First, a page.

Which is precisely all that any university can hope for. With a 2012 acceptance rate of under 19%, Tufts is not starving for applicants. But in a competitive environment in which all universities must meet their financial bottom lines, relevance is key. #goodmarketing
Labels: What Does #YOLO Mean to You?
Monday, July 15, 2013
Your Admission Essay-A Summer Blockbuster?
You know the saying, there's more than one way to skin a cat. I've always found it a rather grotesque reference. If English isn't your first language, it may just sound gross and nonsensical. Still, the phrase sticks with you. There's more than one way to peel a banana or tie your shoe, but those phrases don't exactly stop you in your tracks. You might be wondering where this plot is going...
If you're a student and you're finding it hard to strike literary gold with your personal statement, you're not alone. For every hundred of you, there is a college coach/guidance counselor/tutor or other concerned adult trying to bottle some sage advice to guide you. Write from the heart. Show, don't tell. Keep it simple. (I've offered all these nuggets myself). I recently came across an article promoting the idea that the best essay should read like-you guessed it-a Hollywood blockbuster. Or, maybe you didn't see that one coming. The college coach pushing this idea is a former screenwriter, and while my gut said "tacky", he has a point. Above all, your admission essay has to be interesting. If it's not, your reader will tune out by paragraph two.
There is, of course, more than one way to approach an essay. Educators are likely to guide you more gently towards compelling prose, but there is more than one way to get there. Writing a gripping essay isn't easy. Even young students who aren't writing a screenplay tend to overshoot the dramatic mark.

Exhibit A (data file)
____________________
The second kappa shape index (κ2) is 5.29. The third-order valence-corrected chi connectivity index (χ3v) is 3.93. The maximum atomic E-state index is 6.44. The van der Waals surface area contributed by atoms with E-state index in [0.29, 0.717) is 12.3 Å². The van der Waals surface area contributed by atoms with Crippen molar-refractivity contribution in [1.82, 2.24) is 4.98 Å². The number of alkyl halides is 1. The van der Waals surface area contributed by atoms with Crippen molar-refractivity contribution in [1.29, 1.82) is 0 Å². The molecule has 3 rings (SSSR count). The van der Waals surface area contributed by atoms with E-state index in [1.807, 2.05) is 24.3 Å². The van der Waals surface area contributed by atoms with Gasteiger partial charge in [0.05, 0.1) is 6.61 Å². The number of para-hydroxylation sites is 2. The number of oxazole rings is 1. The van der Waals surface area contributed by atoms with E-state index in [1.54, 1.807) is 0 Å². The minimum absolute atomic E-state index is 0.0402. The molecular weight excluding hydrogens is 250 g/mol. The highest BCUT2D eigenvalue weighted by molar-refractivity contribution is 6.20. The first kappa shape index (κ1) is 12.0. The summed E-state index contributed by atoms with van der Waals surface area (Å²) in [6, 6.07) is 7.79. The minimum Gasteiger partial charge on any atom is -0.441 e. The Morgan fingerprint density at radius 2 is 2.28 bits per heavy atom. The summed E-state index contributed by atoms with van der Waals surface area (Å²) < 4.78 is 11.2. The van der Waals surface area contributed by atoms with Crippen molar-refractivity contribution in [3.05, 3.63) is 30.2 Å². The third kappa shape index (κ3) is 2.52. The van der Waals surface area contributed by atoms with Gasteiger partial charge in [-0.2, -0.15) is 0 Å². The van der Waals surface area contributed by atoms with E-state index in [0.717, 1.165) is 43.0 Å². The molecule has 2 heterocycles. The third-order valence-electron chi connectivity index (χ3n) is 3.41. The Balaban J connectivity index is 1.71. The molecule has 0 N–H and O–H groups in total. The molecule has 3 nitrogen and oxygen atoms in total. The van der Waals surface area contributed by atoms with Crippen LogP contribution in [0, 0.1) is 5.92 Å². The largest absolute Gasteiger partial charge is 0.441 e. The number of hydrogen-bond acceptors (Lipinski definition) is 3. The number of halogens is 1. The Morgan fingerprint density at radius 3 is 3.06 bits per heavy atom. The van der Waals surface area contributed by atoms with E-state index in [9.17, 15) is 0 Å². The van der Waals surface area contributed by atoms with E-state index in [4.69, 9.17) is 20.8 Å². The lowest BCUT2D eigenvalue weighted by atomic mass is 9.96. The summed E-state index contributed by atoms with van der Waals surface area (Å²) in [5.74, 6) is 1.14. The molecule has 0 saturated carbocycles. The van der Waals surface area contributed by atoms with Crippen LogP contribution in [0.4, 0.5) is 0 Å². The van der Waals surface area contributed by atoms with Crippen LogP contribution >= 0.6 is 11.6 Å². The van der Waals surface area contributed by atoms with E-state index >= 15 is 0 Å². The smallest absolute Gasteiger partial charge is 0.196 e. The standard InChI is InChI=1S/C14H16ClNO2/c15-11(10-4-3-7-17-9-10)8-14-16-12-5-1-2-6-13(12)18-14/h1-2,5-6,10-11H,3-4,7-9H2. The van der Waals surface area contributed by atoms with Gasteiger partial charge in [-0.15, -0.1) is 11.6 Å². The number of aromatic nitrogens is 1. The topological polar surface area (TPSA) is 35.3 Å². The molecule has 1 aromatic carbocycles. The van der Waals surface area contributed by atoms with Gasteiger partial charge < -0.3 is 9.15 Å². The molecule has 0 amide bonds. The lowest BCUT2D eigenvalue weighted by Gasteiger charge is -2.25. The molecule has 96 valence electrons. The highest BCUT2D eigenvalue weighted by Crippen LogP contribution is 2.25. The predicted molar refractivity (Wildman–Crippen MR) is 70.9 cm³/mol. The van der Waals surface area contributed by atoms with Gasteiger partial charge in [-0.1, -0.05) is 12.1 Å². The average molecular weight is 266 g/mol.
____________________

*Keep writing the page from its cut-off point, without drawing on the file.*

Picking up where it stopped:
However, in the same way that a good trial lawyer has to put on a show in order to woo her jury, a student-writer cannot expect to persuade her audience without crafting something creative and engaging. Hollywood certainly has that formula down.
This recipe may not be for everyone. But if it helps you get your essay off the ground...why not?
Monday, July 8, 2013
Supreme Court Rules on Affirmative Action
Last week, the U.S. Supreme Court handed down its ruling in the college affirmative action case, side-stepping an all-out ban on the use of race consideration in college admissions. What the court did do was to make the use of race in college admissions considerably more difficult.
Universities will now be subjected to the highest level of legal scrutiny when making admissions decisions based solely on the race of a candidate. This decision did not come as a huge surprise. Proponents of affirmative action say that the ruling will make it effectively impossible to allow race as a factor. Opponents of the policy claim that the ruling did not go far enough.
However, the net effect of the ruling is essentially the same. Because it will now be so much more difficult for universities to consider race in their admissions policies, schools will have to get creative in finding new ways to maintain a racially diverse student body. This would have been the case if the court had, in fact, decided to abolish affirmative action in its entirety.